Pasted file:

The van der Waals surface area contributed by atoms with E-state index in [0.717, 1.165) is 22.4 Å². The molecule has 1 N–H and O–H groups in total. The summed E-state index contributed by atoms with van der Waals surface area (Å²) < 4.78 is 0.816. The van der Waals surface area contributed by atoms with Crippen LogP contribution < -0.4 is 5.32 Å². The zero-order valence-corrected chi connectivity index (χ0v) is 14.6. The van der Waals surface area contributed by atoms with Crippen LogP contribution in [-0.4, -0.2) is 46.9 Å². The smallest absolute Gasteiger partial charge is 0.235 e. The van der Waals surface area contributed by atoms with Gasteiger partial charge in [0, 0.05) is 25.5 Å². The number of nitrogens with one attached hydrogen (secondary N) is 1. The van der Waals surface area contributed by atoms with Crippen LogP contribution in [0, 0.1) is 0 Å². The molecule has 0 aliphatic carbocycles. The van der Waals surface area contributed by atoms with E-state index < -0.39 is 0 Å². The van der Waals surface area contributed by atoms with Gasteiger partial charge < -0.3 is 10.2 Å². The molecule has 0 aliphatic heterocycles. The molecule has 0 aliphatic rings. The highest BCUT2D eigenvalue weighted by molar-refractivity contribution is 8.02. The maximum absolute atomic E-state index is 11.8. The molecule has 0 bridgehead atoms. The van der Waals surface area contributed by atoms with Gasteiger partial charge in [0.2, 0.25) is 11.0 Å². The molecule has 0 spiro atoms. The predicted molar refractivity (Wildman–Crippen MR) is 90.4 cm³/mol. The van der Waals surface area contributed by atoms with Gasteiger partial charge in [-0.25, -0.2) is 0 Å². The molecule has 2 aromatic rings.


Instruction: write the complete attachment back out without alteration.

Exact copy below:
The van der Waals surface area contributed by atoms with E-state index in [0.717, 1.165) is 22.4 Å². The molecule has 1 N–H and O–H groups in total. The summed E-state index contributed by atoms with van der Waals surface area (Å²) < 4.78 is 0.816. The van der Waals surface area contributed by atoms with Crippen LogP contribution < -0.4 is 5.32 Å². The zero-order valence-corrected chi connectivity index (χ0v) is 14.6. The van der Waals surface area contributed by atoms with Crippen LogP contribution in [-0.4, -0.2) is 46.9 Å². The smallest absolute Gasteiger partial charge is 0.235 e. The van der Waals surface area contributed by atoms with Gasteiger partial charge in [0, 0.05) is 25.5 Å². The number of nitrogens with one attached hydrogen (secondary N) is 1. The van der Waals surface area contributed by atoms with Crippen LogP contribution in [0, 0.1) is 0 Å². The molecule has 0 aliphatic carbocycles. The van der Waals surface area contributed by atoms with E-state index < -0.39 is 0 Å². The van der Waals surface area contributed by atoms with Gasteiger partial charge < -0.3 is 10.2 Å². The molecule has 0 aliphatic heterocycles. The molecule has 0 aliphatic rings. The highest BCUT2D eigenvalue weighted by molar-refractivity contribution is 8.02. The maximum absolute atomic E-state index is 11.8. The molecule has 0 bridgehead atoms. The van der Waals surface area contributed by atoms with Gasteiger partial charge in [0.2, 0.25) is 11.0 Å². The molecule has 0 spiro atoms. The predicted molar refractivity (Wildman–Crippen MR) is 90.4 cm³/mol. The van der Waals surface area contributed by atoms with Gasteiger partial charge in [-0.25, -0.2) is 0 Å². The molecule has 2 aromatic rings.